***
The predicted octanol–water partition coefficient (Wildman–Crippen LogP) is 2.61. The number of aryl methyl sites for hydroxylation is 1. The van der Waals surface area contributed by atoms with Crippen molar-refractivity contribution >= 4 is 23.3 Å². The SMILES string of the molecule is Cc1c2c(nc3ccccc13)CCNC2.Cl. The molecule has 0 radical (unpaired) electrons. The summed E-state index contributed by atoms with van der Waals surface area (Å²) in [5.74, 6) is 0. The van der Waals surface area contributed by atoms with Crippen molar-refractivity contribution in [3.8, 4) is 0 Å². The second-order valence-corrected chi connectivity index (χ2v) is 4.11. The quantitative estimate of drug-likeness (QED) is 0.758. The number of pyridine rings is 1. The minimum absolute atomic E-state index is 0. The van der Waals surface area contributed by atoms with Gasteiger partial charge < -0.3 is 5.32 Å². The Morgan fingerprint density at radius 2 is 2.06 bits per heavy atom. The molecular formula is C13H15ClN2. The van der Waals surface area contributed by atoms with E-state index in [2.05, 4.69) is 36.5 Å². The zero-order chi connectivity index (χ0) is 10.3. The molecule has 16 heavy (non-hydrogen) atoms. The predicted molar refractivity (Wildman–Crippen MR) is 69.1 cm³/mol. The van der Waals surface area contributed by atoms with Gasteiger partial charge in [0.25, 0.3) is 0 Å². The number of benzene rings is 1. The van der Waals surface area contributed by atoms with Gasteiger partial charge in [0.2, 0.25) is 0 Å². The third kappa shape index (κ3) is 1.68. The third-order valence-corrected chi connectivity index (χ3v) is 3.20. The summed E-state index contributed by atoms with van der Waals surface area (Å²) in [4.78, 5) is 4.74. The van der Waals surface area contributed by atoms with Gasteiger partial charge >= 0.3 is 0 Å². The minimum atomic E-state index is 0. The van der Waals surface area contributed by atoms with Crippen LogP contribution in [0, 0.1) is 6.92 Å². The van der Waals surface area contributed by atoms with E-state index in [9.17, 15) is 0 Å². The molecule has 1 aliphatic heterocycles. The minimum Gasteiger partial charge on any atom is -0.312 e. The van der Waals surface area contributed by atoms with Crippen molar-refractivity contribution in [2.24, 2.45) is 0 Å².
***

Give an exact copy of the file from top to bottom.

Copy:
The predicted octanol–water partition coefficient (Wildman–Crippen LogP) is 2.61. The number of aryl methyl sites for hydroxylation is 1. The van der Waals surface area contributed by atoms with Crippen molar-refractivity contribution >= 4 is 23.3 Å². The SMILES string of the molecule is Cc1c2c(nc3ccccc13)CCNC2.Cl. The molecule has 0 radical (unpaired) electrons. The summed E-state index contributed by atoms with van der Waals surface area (Å²) in [5.74, 6) is 0. The van der Waals surface area contributed by atoms with Crippen molar-refractivity contribution in [3.8, 4) is 0 Å². The second-order valence-corrected chi connectivity index (χ2v) is 4.11. The quantitative estimate of drug-likeness (QED) is 0.758. The number of pyridine rings is 1. The minimum absolute atomic E-state index is 0. The van der Waals surface area contributed by atoms with Gasteiger partial charge < -0.3 is 5.32 Å². The Morgan fingerprint density at radius 2 is 2.06 bits per heavy atom. The molecular formula is C13H15ClN2. The van der Waals surface area contributed by atoms with E-state index in [2.05, 4.69) is 36.5 Å². The zero-order chi connectivity index (χ0) is 10.3. The molecule has 16 heavy (non-hydrogen) atoms. The predicted molar refractivity (Wildman–Crippen MR) is 69.1 cm³/mol. The van der Waals surface area contributed by atoms with Gasteiger partial charge in [0.25, 0.3) is 0 Å². The number of benzene rings is 1. The van der Waals surface area contributed by atoms with Gasteiger partial charge in [0.2, 0.25) is 0 Å². The third kappa shape index (κ3) is 1.68. The third-order valence-corrected chi connectivity index (χ3v) is 3.20. The summed E-state index contributed by atoms with van der Waals surface area (Å²) in [4.78, 5) is 4.74. The van der Waals surface area contributed by atoms with Gasteiger partial charge >= 0.3 is 0 Å². The minimum atomic E-state index is 0. The van der Waals surface area contributed by atoms with Crippen LogP contribution in [0, 0.1) is 6.92 Å². The van der Waals surface area contributed by atoms with E-state index in [9.17, 15) is 0 Å². The molecule has 1 aliphatic heterocycles. The minimum Gasteiger partial charge on any atom is -0.312 e. The van der Waals surface area contributed by atoms with Crippen molar-refractivity contribution in [2.24, 2.45) is 0 Å².